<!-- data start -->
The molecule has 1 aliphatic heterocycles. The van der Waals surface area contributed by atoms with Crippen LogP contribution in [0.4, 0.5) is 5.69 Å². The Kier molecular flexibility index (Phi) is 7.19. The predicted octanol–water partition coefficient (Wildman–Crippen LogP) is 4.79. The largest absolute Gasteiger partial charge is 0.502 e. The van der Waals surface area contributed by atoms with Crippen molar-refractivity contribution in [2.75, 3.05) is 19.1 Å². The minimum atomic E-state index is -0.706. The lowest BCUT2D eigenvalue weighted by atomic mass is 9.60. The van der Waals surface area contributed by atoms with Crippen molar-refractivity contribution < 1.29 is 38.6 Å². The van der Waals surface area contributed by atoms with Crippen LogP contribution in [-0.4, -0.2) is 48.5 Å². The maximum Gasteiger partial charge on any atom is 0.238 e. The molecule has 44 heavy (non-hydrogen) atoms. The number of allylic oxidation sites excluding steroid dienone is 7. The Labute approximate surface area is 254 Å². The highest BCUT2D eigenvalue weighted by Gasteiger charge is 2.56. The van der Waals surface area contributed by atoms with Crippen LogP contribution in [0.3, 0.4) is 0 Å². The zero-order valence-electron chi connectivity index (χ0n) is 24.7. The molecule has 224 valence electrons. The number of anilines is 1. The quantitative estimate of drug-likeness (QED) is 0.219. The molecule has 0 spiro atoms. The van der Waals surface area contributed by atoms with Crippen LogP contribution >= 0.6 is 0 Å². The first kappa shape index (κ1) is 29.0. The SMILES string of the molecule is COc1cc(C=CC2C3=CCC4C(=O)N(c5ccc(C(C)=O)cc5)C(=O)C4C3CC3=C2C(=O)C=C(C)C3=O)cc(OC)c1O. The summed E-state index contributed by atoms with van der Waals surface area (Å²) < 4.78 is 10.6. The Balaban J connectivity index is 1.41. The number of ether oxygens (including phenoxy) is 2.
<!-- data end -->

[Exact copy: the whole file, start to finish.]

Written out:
The molecule has 1 aliphatic heterocycles. The van der Waals surface area contributed by atoms with Crippen LogP contribution in [0.4, 0.5) is 5.69 Å². The Kier molecular flexibility index (Phi) is 7.19. The predicted octanol–water partition coefficient (Wildman–Crippen LogP) is 4.79. The largest absolute Gasteiger partial charge is 0.502 e. The van der Waals surface area contributed by atoms with Crippen molar-refractivity contribution in [2.75, 3.05) is 19.1 Å². The minimum atomic E-state index is -0.706. The lowest BCUT2D eigenvalue weighted by atomic mass is 9.60. The van der Waals surface area contributed by atoms with Crippen molar-refractivity contribution < 1.29 is 38.6 Å². The van der Waals surface area contributed by atoms with Crippen LogP contribution in [-0.4, -0.2) is 48.5 Å². The maximum Gasteiger partial charge on any atom is 0.238 e. The molecule has 44 heavy (non-hydrogen) atoms. The number of allylic oxidation sites excluding steroid dienone is 7. The Labute approximate surface area is 254 Å². The highest BCUT2D eigenvalue weighted by Gasteiger charge is 2.56. The van der Waals surface area contributed by atoms with Crippen LogP contribution in [0.3, 0.4) is 0 Å². The zero-order valence-electron chi connectivity index (χ0n) is 24.7. The molecule has 224 valence electrons. The number of anilines is 1. The quantitative estimate of drug-likeness (QED) is 0.219. The molecule has 0 spiro atoms. The van der Waals surface area contributed by atoms with Crippen LogP contribution >= 0.6 is 0 Å². The first kappa shape index (κ1) is 29.0. The SMILES string of the molecule is COc1cc(C=CC2C3=CCC4C(=O)N(c5ccc(C(C)=O)cc5)C(=O)C4C3CC3=C2C(=O)C=C(C)C3=O)cc(OC)c1O. The summed E-state index contributed by atoms with van der Waals surface area (Å²) < 4.78 is 10.6. The Balaban J connectivity index is 1.41. The number of ether oxygens (including phenoxy) is 2.